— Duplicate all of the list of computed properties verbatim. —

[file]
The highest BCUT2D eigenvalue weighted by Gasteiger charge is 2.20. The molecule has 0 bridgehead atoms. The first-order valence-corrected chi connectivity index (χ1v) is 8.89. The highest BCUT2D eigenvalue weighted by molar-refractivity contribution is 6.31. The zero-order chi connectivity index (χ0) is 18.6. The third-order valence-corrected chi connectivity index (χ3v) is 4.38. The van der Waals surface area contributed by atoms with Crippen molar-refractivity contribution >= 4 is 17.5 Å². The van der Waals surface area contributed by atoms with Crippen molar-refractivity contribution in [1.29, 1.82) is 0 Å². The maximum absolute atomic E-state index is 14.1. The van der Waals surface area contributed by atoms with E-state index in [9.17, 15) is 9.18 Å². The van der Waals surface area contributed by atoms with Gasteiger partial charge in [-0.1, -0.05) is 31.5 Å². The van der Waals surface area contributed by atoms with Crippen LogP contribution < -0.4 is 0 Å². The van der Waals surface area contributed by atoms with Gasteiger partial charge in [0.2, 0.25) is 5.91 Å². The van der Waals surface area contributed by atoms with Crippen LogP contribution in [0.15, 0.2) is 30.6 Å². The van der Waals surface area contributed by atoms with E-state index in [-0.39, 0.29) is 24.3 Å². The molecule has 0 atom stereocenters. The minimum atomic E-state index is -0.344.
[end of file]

The highest BCUT2D eigenvalue weighted by Gasteiger charge is 2.20. The molecule has 0 bridgehead atoms. The first-order valence-corrected chi connectivity index (χ1v) is 8.89. The highest BCUT2D eigenvalue weighted by molar-refractivity contribution is 6.31. The zero-order chi connectivity index (χ0) is 18.6. The third-order valence-corrected chi connectivity index (χ3v) is 4.38. The van der Waals surface area contributed by atoms with Crippen molar-refractivity contribution >= 4 is 17.5 Å². The van der Waals surface area contributed by atoms with Crippen molar-refractivity contribution in [1.29, 1.82) is 0 Å². The maximum absolute atomic E-state index is 14.1. The van der Waals surface area contributed by atoms with E-state index in [9.17, 15) is 9.18 Å². The van der Waals surface area contributed by atoms with Gasteiger partial charge in [-0.1, -0.05) is 31.5 Å². The van der Waals surface area contributed by atoms with Crippen LogP contribution < -0.4 is 0 Å². The van der Waals surface area contributed by atoms with Gasteiger partial charge in [0.2, 0.25) is 5.91 Å². The van der Waals surface area contributed by atoms with Crippen LogP contribution in [0.15, 0.2) is 30.6 Å². The van der Waals surface area contributed by atoms with E-state index in [-0.39, 0.29) is 24.3 Å². The molecule has 0 atom stereocenters. The minimum atomic E-state index is -0.344.